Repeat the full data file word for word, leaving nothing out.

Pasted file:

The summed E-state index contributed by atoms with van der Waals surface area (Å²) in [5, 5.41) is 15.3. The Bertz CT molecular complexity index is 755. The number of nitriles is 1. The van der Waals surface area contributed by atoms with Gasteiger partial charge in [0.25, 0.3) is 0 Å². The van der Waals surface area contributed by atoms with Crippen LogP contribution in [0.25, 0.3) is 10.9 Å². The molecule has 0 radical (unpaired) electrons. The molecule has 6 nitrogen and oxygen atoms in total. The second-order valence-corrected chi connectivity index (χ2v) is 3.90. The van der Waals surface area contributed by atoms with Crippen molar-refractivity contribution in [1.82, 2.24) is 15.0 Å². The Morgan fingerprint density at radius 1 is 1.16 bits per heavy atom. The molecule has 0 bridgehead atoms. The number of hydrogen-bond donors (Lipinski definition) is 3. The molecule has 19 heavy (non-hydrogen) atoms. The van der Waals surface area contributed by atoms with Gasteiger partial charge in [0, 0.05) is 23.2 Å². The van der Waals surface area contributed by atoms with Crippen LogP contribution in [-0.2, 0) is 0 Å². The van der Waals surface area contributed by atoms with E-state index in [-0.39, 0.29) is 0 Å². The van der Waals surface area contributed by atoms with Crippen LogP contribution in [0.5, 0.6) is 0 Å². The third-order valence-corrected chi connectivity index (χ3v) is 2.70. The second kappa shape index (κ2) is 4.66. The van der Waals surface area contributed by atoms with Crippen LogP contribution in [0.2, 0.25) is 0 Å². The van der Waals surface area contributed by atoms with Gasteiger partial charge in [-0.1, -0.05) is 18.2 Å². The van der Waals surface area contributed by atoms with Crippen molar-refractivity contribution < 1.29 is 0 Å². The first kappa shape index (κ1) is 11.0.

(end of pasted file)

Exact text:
The summed E-state index contributed by atoms with van der Waals surface area (Å²) in [5, 5.41) is 15.3. The Bertz CT molecular complexity index is 755. The number of nitriles is 1. The van der Waals surface area contributed by atoms with Gasteiger partial charge in [0.25, 0.3) is 0 Å². The van der Waals surface area contributed by atoms with Crippen LogP contribution in [0.25, 0.3) is 10.9 Å². The molecule has 0 radical (unpaired) electrons. The molecule has 6 nitrogen and oxygen atoms in total. The second-order valence-corrected chi connectivity index (χ2v) is 3.90. The van der Waals surface area contributed by atoms with Crippen molar-refractivity contribution in [1.82, 2.24) is 15.0 Å². The Morgan fingerprint density at radius 1 is 1.16 bits per heavy atom. The molecule has 0 bridgehead atoms. The number of hydrogen-bond donors (Lipinski definition) is 3. The molecule has 19 heavy (non-hydrogen) atoms. The van der Waals surface area contributed by atoms with Gasteiger partial charge in [0, 0.05) is 23.2 Å². The van der Waals surface area contributed by atoms with Crippen LogP contribution in [-0.2, 0) is 0 Å². The van der Waals surface area contributed by atoms with E-state index in [-0.39, 0.29) is 0 Å². The van der Waals surface area contributed by atoms with Crippen LogP contribution in [0.5, 0.6) is 0 Å². The third-order valence-corrected chi connectivity index (χ3v) is 2.70. The second kappa shape index (κ2) is 4.66. The van der Waals surface area contributed by atoms with Crippen LogP contribution in [0.2, 0.25) is 0 Å². The van der Waals surface area contributed by atoms with Gasteiger partial charge in [-0.1, -0.05) is 18.2 Å². The van der Waals surface area contributed by atoms with Crippen molar-refractivity contribution < 1.29 is 0 Å². The first kappa shape index (κ1) is 11.0.